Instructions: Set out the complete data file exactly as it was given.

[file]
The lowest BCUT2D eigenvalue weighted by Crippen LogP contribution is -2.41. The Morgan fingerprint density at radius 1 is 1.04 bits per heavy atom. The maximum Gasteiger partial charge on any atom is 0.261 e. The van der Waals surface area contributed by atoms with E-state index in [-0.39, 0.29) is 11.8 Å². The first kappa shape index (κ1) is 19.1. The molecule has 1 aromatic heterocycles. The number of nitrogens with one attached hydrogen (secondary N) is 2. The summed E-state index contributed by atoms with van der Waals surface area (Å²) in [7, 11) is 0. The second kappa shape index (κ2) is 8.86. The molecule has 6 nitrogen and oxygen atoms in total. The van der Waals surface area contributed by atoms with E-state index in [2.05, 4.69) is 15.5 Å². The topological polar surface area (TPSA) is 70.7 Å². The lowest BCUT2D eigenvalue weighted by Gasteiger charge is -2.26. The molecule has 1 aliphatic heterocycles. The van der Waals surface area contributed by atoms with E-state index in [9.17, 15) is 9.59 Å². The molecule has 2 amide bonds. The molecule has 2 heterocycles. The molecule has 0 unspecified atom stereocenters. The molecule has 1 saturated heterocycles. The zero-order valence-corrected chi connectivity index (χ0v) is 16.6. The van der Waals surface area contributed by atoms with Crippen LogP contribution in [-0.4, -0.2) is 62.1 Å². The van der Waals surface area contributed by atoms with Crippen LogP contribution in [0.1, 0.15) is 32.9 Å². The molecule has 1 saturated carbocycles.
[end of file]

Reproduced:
The lowest BCUT2D eigenvalue weighted by Crippen LogP contribution is -2.41. The Morgan fingerprint density at radius 1 is 1.04 bits per heavy atom. The maximum Gasteiger partial charge on any atom is 0.261 e. The van der Waals surface area contributed by atoms with E-state index in [-0.39, 0.29) is 11.8 Å². The first kappa shape index (κ1) is 19.1. The molecule has 1 aromatic heterocycles. The number of nitrogens with one attached hydrogen (secondary N) is 2. The summed E-state index contributed by atoms with van der Waals surface area (Å²) in [7, 11) is 0. The second kappa shape index (κ2) is 8.86. The molecule has 6 nitrogen and oxygen atoms in total. The van der Waals surface area contributed by atoms with E-state index in [2.05, 4.69) is 15.5 Å². The topological polar surface area (TPSA) is 70.7 Å². The lowest BCUT2D eigenvalue weighted by Gasteiger charge is -2.26. The molecule has 1 aliphatic heterocycles. The van der Waals surface area contributed by atoms with E-state index in [9.17, 15) is 9.59 Å². The molecule has 2 amide bonds. The molecule has 2 heterocycles. The molecule has 0 unspecified atom stereocenters. The molecule has 1 saturated heterocycles. The zero-order valence-corrected chi connectivity index (χ0v) is 16.6. The van der Waals surface area contributed by atoms with Crippen LogP contribution in [-0.4, -0.2) is 62.1 Å². The van der Waals surface area contributed by atoms with Crippen LogP contribution in [0.1, 0.15) is 32.9 Å². The molecule has 1 saturated carbocycles.